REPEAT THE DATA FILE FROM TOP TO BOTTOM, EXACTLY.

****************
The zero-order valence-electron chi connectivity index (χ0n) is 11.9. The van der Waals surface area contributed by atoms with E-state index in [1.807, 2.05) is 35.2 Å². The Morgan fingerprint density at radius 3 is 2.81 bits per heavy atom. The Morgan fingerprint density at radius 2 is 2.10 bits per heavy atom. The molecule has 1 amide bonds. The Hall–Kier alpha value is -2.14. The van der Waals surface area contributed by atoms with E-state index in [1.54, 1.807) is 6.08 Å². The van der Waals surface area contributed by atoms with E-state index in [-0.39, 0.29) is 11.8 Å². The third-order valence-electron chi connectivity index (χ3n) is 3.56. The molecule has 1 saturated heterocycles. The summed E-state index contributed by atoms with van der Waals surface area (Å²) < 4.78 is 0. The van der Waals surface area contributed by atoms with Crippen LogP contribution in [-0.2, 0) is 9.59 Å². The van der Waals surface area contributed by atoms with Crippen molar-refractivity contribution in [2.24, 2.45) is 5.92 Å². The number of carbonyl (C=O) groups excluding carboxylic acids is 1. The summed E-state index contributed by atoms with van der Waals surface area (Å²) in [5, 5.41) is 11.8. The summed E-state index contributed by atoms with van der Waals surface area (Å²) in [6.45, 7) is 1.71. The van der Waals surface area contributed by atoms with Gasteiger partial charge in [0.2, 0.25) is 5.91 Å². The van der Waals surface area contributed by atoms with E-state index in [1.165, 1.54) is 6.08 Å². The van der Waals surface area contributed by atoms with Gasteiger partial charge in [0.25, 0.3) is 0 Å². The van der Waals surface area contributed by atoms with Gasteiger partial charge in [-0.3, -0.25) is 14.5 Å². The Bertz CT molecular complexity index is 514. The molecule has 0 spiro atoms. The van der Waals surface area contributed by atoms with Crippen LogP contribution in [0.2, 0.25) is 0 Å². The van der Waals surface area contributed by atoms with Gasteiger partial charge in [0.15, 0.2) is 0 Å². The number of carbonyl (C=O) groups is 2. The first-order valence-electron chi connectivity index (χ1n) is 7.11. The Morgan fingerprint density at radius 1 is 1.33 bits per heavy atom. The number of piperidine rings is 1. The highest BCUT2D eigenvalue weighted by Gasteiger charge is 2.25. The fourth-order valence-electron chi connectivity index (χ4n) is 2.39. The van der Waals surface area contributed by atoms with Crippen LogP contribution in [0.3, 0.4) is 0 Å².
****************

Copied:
The zero-order valence-electron chi connectivity index (χ0n) is 11.9. The van der Waals surface area contributed by atoms with E-state index in [1.807, 2.05) is 35.2 Å². The Morgan fingerprint density at radius 3 is 2.81 bits per heavy atom. The Morgan fingerprint density at radius 2 is 2.10 bits per heavy atom. The molecule has 1 amide bonds. The Hall–Kier alpha value is -2.14. The van der Waals surface area contributed by atoms with E-state index in [1.54, 1.807) is 6.08 Å². The van der Waals surface area contributed by atoms with E-state index in [-0.39, 0.29) is 11.8 Å². The third-order valence-electron chi connectivity index (χ3n) is 3.56. The molecule has 1 saturated heterocycles. The summed E-state index contributed by atoms with van der Waals surface area (Å²) < 4.78 is 0. The van der Waals surface area contributed by atoms with Crippen LogP contribution in [-0.2, 0) is 9.59 Å². The van der Waals surface area contributed by atoms with Crippen molar-refractivity contribution in [2.24, 2.45) is 5.92 Å². The number of carbonyl (C=O) groups excluding carboxylic acids is 1. The summed E-state index contributed by atoms with van der Waals surface area (Å²) in [5, 5.41) is 11.8. The summed E-state index contributed by atoms with van der Waals surface area (Å²) in [6.45, 7) is 1.71. The van der Waals surface area contributed by atoms with Gasteiger partial charge in [0.2, 0.25) is 5.91 Å². The van der Waals surface area contributed by atoms with E-state index in [1.165, 1.54) is 6.08 Å². The van der Waals surface area contributed by atoms with Gasteiger partial charge in [0.25, 0.3) is 0 Å². The van der Waals surface area contributed by atoms with Gasteiger partial charge in [-0.3, -0.25) is 14.5 Å². The Bertz CT molecular complexity index is 514. The molecule has 0 spiro atoms. The van der Waals surface area contributed by atoms with Crippen LogP contribution in [0.2, 0.25) is 0 Å². The van der Waals surface area contributed by atoms with Gasteiger partial charge in [0.15, 0.2) is 0 Å². The number of carbonyl (C=O) groups is 2. The first-order valence-electron chi connectivity index (χ1n) is 7.11. The Morgan fingerprint density at radius 1 is 1.33 bits per heavy atom. The number of piperidine rings is 1. The highest BCUT2D eigenvalue weighted by Gasteiger charge is 2.25. The fourth-order valence-electron chi connectivity index (χ4n) is 2.39. The van der Waals surface area contributed by atoms with Crippen LogP contribution in [0.3, 0.4) is 0 Å².